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The Essential Ellen Willis$
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Ellen Willis and Nona Willis Aronowitz

Print publication date: 2014

Print ISBN-13: 9780816681204

Published to Minnesota Scholarship Online: August 2015

DOI: 10.5749/minnesota/9780816681204.001.0001

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PRINTED FROM MINNESOTA SCHOLARSHIP ONLINE (www.minnesota.universitypressscholarship.com). (c) Copyright University of Minnesota Press, 2022. All Rights Reserved. An individual user may print out a PDF of a single chapter of a monograph in MNSO for personal use.date: 18 May 2022

Freedom from Religion

Freedom from Religion

(p.420) Freedom from Religion
The Essential Ellen Willis

Nona Willis Aronowitz

University of Minnesota Press

This chapter comments on the separation of church and state, with particular emphasis on the involvement of religion in politics. George W. Bush’s creation of a federal office to coordinate public financing of euphemistically labeled “faith-based” social services is a bold assault on the separation of church and state; it is also, ironically, a triumph of bipartisanship. During the 2000 presidential campaign, Democratic vice presidential candidate Joe Lieberman declared that religion is the basis of morality and that the Constitution provides “freedom of religion, not freedom from religion.” For the most part, religious liberals and leftists have allied with their secular counterparts on matters of common concern, rather than working to promote the power of religion itself or taking issue with the secular left on specifically religious grounds. Now, some liberals and leftists, both religious and secular, are defending or actively supporting efforts to dilute the separation of church and state and increase the power and influence of religion in American life. This chapter argues that religious freedom is not only compatible with democracy but also essential to it.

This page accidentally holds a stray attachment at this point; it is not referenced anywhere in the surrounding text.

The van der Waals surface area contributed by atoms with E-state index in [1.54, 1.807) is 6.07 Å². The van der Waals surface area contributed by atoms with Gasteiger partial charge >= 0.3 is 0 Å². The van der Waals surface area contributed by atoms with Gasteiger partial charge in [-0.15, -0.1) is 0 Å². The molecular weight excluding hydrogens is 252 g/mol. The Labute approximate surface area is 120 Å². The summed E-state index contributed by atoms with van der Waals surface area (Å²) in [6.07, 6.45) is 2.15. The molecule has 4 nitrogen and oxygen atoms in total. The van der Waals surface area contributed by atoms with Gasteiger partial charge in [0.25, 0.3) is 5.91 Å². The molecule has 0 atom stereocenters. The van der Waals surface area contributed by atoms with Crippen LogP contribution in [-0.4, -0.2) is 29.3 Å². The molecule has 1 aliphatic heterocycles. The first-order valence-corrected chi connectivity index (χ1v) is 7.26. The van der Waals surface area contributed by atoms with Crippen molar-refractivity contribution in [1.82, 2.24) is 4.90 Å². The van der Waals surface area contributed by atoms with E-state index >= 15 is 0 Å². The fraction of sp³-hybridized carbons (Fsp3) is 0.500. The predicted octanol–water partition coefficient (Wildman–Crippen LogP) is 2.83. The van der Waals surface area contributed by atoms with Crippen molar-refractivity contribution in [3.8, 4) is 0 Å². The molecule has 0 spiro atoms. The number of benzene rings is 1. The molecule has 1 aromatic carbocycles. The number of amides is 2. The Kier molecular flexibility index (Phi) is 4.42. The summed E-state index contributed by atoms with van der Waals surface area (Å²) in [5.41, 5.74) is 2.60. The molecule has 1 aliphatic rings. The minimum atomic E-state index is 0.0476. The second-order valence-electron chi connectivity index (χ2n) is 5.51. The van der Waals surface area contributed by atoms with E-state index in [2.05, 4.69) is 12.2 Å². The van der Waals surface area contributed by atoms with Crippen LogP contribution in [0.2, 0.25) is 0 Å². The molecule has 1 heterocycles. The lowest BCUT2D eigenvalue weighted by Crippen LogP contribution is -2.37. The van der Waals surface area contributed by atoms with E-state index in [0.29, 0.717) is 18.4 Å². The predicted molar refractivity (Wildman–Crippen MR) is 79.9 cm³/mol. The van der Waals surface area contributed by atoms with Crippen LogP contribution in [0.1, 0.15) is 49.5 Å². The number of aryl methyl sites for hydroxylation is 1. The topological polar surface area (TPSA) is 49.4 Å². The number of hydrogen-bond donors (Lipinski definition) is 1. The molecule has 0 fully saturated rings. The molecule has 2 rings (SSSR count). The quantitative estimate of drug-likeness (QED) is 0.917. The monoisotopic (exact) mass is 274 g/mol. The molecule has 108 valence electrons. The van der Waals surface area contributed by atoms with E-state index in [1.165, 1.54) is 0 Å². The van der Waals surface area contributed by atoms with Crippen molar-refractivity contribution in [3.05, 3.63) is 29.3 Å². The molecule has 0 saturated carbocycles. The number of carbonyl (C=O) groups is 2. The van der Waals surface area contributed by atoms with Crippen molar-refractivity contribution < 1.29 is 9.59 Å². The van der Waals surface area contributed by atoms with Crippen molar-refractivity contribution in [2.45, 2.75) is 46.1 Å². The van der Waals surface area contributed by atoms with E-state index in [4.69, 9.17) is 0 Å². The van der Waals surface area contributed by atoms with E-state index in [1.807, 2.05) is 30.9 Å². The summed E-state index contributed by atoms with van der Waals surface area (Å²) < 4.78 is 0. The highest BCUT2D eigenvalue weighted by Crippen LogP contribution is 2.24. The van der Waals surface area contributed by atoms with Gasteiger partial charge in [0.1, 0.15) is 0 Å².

Keywords:   separation of church and state, religion, politics, Joe Lieberman, morality, freedom of religion, liberals, leftists, religious freedom, democracy

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